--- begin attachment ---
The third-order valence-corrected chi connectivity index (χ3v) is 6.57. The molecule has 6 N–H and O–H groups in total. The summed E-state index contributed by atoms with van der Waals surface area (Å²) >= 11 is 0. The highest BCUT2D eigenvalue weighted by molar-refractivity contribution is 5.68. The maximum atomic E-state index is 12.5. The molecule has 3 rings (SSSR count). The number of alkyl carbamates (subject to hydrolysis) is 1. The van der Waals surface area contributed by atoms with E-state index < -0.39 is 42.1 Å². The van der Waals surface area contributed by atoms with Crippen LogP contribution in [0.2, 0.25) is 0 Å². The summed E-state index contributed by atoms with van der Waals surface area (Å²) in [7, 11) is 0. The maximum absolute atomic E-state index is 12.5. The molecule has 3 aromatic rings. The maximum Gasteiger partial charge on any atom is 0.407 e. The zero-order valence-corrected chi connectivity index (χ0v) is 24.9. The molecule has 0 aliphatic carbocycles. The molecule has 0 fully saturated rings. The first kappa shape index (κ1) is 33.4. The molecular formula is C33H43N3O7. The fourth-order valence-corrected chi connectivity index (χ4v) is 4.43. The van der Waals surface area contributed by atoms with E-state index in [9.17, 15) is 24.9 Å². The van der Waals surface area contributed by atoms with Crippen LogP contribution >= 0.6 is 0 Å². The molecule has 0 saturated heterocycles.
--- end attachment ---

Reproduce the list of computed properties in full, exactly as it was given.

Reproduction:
The third-order valence-corrected chi connectivity index (χ3v) is 6.57. The molecule has 6 N–H and O–H groups in total. The summed E-state index contributed by atoms with van der Waals surface area (Å²) >= 11 is 0. The highest BCUT2D eigenvalue weighted by molar-refractivity contribution is 5.68. The maximum atomic E-state index is 12.5. The molecule has 3 rings (SSSR count). The number of alkyl carbamates (subject to hydrolysis) is 1. The van der Waals surface area contributed by atoms with E-state index < -0.39 is 42.1 Å². The van der Waals surface area contributed by atoms with Crippen LogP contribution in [0.2, 0.25) is 0 Å². The summed E-state index contributed by atoms with van der Waals surface area (Å²) in [7, 11) is 0. The maximum absolute atomic E-state index is 12.5. The molecule has 3 aromatic rings. The maximum Gasteiger partial charge on any atom is 0.407 e. The zero-order valence-corrected chi connectivity index (χ0v) is 24.9. The molecule has 0 aliphatic carbocycles. The molecule has 0 fully saturated rings. The first kappa shape index (κ1) is 33.4. The molecular formula is C33H43N3O7. The fourth-order valence-corrected chi connectivity index (χ4v) is 4.43. The van der Waals surface area contributed by atoms with E-state index in [9.17, 15) is 24.9 Å². The van der Waals surface area contributed by atoms with Crippen LogP contribution >= 0.6 is 0 Å². The molecule has 0 saturated heterocycles.